IFTRANSPORT Secretary Stephen Byers had intended to bury the bad news about Railtrack by announcing it just before the bombing of Afghanistan commenced, he did not succeed.

The immediate result of his action, which could at worst see shareholders left with nothing, was to enrage the financial institutions. Anthony Bolton at Fidelity Investments said it was ’the worst case of a government mistreating shareholders that I can remember in 30 years as a fund manager’. Commentators agree that the credibility of the British government as a partner in future private funding deals has been damaged.

Having said on June 18 that the rail industry needed ’stability and certainty’, confirming several government denials that Railtrack would be renationalised, Byers was already laying the ground for putting in ’special railway administrators’ back in August. The Rail Regulator, Tom Winsor, was not consulted, and Railtrack stated on October 15 that administration was never ’actively considered at any meeting between Railtrack and the government.’

For shareholders, administration is far worse than nationalisation, where fair compensation for the assets is customary. Railway administration is even worse than a normal insolvency, because assets required to keep the railway running are seized and cannot be sold for the benefit of creditors or shareholders. Railtrack’s Chief Executive Steve Marshall called it ’renationalisation by the back door’. Bear in mind that the company owned not just all the fixed assets of the national rail network, but the land and operational property as well.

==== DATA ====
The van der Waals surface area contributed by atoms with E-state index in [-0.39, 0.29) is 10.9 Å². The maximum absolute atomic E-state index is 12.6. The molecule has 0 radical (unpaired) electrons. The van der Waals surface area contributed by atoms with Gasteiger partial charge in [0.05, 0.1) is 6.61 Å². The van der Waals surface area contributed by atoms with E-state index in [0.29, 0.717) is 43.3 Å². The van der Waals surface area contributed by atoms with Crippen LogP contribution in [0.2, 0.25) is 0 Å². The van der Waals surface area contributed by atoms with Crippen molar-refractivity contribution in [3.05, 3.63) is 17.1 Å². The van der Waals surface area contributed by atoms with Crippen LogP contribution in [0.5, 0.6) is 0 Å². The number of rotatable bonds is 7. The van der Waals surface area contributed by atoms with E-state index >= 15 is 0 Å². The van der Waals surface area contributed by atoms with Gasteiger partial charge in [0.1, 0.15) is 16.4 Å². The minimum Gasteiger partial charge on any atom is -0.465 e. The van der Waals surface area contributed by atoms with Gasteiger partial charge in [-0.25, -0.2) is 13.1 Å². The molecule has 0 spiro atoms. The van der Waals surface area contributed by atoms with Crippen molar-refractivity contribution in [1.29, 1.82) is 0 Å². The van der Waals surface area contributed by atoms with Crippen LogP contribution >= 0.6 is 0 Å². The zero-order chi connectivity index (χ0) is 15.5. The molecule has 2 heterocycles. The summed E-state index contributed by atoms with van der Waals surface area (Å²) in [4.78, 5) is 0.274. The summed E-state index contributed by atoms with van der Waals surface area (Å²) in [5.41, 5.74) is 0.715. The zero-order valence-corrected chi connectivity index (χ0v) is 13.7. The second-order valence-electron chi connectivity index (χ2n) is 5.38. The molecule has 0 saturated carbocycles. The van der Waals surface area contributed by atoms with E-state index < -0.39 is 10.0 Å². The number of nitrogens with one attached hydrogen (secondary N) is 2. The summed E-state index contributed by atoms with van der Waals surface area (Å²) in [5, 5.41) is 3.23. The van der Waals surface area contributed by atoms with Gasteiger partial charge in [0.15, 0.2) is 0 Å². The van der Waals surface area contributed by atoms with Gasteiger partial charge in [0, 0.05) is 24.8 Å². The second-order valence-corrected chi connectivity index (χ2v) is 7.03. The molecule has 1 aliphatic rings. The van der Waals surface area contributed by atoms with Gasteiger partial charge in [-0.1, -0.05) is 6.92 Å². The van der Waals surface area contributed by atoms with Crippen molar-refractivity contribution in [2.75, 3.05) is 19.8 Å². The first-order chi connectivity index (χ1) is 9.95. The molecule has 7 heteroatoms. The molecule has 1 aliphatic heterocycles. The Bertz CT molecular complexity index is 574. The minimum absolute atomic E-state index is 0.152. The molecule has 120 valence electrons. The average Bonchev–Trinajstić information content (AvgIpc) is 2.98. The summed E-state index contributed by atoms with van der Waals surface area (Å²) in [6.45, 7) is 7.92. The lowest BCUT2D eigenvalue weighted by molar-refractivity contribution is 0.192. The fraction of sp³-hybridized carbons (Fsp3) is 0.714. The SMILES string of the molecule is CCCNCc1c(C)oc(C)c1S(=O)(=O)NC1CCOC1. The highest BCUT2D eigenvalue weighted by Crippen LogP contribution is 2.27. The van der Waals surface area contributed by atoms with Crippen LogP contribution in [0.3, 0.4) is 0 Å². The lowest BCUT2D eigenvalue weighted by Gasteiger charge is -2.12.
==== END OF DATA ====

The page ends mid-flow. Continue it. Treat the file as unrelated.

The company put into administration on October 7 was Railtrack plc, a wholly owned subsidiary of Railtrack Group. Under the Railways Act 1993, the Railway Administration Order could only be made against the former company, which holds the Network Licence. It did not apply to Railtrack Group, yet other Group assets worth £370m were frozen. Only on October 15 did Byers confirm that Railtrack Group was free to realise the value of Section I of the Channel Tunnel Rail Link operating concession; initial estimates put this at £400m, equivalent to 70p a share.

Despite Byers’ statement to Parliament on October 15 (left), there remains great uncertainty about the future structure and funding of the industry. Meanwhile, decisions on major projects are likely to be stalled. This applies most immediately to the programme to upgrade the West Coast Main Line for Virgin’s Pendolino fleet to operate at 225 km/h, now costed at a staggering £8·2bn, compared to £2·3bn less than two years ago.